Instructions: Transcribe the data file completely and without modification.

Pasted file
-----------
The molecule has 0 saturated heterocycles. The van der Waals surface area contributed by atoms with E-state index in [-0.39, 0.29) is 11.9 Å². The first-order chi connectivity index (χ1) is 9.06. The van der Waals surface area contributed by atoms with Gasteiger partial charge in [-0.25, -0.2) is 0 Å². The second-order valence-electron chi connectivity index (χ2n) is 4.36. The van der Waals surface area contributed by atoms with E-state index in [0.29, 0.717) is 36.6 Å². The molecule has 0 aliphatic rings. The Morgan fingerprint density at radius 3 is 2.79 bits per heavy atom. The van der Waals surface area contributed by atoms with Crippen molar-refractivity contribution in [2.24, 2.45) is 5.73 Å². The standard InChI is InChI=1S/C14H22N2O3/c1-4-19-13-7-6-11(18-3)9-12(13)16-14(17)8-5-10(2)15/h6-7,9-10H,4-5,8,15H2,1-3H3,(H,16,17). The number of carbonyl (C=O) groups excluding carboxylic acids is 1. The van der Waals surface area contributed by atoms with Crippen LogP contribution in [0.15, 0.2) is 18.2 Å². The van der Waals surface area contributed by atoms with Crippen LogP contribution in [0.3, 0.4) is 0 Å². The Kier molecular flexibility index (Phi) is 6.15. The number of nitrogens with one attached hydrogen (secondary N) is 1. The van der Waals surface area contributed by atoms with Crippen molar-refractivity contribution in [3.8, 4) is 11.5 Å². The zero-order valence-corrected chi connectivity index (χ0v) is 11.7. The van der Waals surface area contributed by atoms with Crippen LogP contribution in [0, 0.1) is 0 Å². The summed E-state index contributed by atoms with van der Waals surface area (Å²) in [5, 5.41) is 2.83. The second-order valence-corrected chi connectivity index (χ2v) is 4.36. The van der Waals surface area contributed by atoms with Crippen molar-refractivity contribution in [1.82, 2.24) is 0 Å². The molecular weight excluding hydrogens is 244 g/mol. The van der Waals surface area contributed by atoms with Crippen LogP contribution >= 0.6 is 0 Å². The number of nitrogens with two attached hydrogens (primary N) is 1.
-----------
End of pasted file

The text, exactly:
The molecule has 0 saturated heterocycles. The van der Waals surface area contributed by atoms with E-state index in [-0.39, 0.29) is 11.9 Å². The first-order chi connectivity index (χ1) is 9.06. The van der Waals surface area contributed by atoms with Gasteiger partial charge in [-0.25, -0.2) is 0 Å². The second-order valence-electron chi connectivity index (χ2n) is 4.36. The van der Waals surface area contributed by atoms with E-state index in [0.29, 0.717) is 36.6 Å². The molecule has 0 aliphatic rings. The Morgan fingerprint density at radius 3 is 2.79 bits per heavy atom. The van der Waals surface area contributed by atoms with Crippen molar-refractivity contribution in [2.24, 2.45) is 5.73 Å². The standard InChI is InChI=1S/C14H22N2O3/c1-4-19-13-7-6-11(18-3)9-12(13)16-14(17)8-5-10(2)15/h6-7,9-10H,4-5,8,15H2,1-3H3,(H,16,17). The number of carbonyl (C=O) groups excluding carboxylic acids is 1. The van der Waals surface area contributed by atoms with Crippen LogP contribution in [0.15, 0.2) is 18.2 Å². The van der Waals surface area contributed by atoms with Crippen LogP contribution in [0.3, 0.4) is 0 Å². The Kier molecular flexibility index (Phi) is 6.15. The number of nitrogens with one attached hydrogen (secondary N) is 1. The van der Waals surface area contributed by atoms with Crippen molar-refractivity contribution in [3.8, 4) is 11.5 Å². The zero-order valence-corrected chi connectivity index (χ0v) is 11.7. The van der Waals surface area contributed by atoms with Crippen LogP contribution in [0, 0.1) is 0 Å². The summed E-state index contributed by atoms with van der Waals surface area (Å²) in [5, 5.41) is 2.83. The second-order valence-corrected chi connectivity index (χ2v) is 4.36. The van der Waals surface area contributed by atoms with Crippen molar-refractivity contribution in [1.82, 2.24) is 0 Å². The molecular weight excluding hydrogens is 244 g/mol. The van der Waals surface area contributed by atoms with Crippen LogP contribution >= 0.6 is 0 Å². The number of nitrogens with two attached hydrogens (primary N) is 1.